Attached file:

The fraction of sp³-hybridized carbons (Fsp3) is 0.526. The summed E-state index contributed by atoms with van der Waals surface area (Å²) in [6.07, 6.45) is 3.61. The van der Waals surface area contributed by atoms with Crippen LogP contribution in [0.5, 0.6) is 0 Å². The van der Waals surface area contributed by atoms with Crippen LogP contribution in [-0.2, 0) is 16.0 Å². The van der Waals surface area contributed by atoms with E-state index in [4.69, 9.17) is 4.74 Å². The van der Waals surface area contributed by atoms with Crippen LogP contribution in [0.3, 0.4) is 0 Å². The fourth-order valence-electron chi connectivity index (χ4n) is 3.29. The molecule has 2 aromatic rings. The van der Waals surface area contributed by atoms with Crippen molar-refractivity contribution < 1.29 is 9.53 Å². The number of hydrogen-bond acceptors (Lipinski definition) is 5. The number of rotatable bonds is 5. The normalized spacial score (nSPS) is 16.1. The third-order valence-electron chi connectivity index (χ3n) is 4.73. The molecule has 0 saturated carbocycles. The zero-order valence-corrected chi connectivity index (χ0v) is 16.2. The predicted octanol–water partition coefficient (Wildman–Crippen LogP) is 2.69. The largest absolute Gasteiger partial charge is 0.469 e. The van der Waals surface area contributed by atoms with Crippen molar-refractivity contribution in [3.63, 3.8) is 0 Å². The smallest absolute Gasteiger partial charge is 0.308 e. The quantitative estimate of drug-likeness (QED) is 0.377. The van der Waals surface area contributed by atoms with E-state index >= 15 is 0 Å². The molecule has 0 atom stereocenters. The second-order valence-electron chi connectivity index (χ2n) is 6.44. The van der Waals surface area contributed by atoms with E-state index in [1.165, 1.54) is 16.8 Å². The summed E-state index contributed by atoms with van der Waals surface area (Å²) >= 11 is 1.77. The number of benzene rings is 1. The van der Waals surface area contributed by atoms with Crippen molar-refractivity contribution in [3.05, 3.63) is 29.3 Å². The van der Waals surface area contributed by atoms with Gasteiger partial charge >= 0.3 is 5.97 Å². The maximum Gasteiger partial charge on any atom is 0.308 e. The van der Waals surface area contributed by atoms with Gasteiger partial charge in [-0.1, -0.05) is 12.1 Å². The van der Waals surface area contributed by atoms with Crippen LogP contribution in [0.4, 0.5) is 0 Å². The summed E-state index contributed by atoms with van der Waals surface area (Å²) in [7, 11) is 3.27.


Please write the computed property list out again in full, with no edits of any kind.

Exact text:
The fraction of sp³-hybridized carbons (Fsp3) is 0.526. The summed E-state index contributed by atoms with van der Waals surface area (Å²) in [6.07, 6.45) is 3.61. The van der Waals surface area contributed by atoms with Crippen LogP contribution in [0.5, 0.6) is 0 Å². The van der Waals surface area contributed by atoms with Crippen LogP contribution in [-0.2, 0) is 16.0 Å². The van der Waals surface area contributed by atoms with E-state index in [4.69, 9.17) is 4.74 Å². The van der Waals surface area contributed by atoms with Crippen LogP contribution in [0.3, 0.4) is 0 Å². The fourth-order valence-electron chi connectivity index (χ4n) is 3.29. The molecule has 2 aromatic rings. The van der Waals surface area contributed by atoms with Crippen molar-refractivity contribution < 1.29 is 9.53 Å². The number of hydrogen-bond acceptors (Lipinski definition) is 5. The number of rotatable bonds is 5. The normalized spacial score (nSPS) is 16.1. The third-order valence-electron chi connectivity index (χ3n) is 4.73. The molecule has 0 saturated carbocycles. The zero-order valence-corrected chi connectivity index (χ0v) is 16.2. The predicted octanol–water partition coefficient (Wildman–Crippen LogP) is 2.69. The largest absolute Gasteiger partial charge is 0.469 e. The van der Waals surface area contributed by atoms with Crippen molar-refractivity contribution in [3.63, 3.8) is 0 Å². The smallest absolute Gasteiger partial charge is 0.308 e. The quantitative estimate of drug-likeness (QED) is 0.377. The van der Waals surface area contributed by atoms with E-state index >= 15 is 0 Å². The molecule has 0 atom stereocenters. The second-order valence-electron chi connectivity index (χ2n) is 6.44. The van der Waals surface area contributed by atoms with E-state index in [1.165, 1.54) is 16.8 Å². The summed E-state index contributed by atoms with van der Waals surface area (Å²) >= 11 is 1.77. The number of benzene rings is 1. The van der Waals surface area contributed by atoms with Crippen molar-refractivity contribution in [3.05, 3.63) is 29.3 Å². The van der Waals surface area contributed by atoms with Gasteiger partial charge >= 0.3 is 5.97 Å². The maximum Gasteiger partial charge on any atom is 0.308 e. The van der Waals surface area contributed by atoms with Gasteiger partial charge in [-0.1, -0.05) is 12.1 Å². The van der Waals surface area contributed by atoms with Crippen LogP contribution in [0.4, 0.5) is 0 Å². The summed E-state index contributed by atoms with van der Waals surface area (Å²) in [7, 11) is 3.27.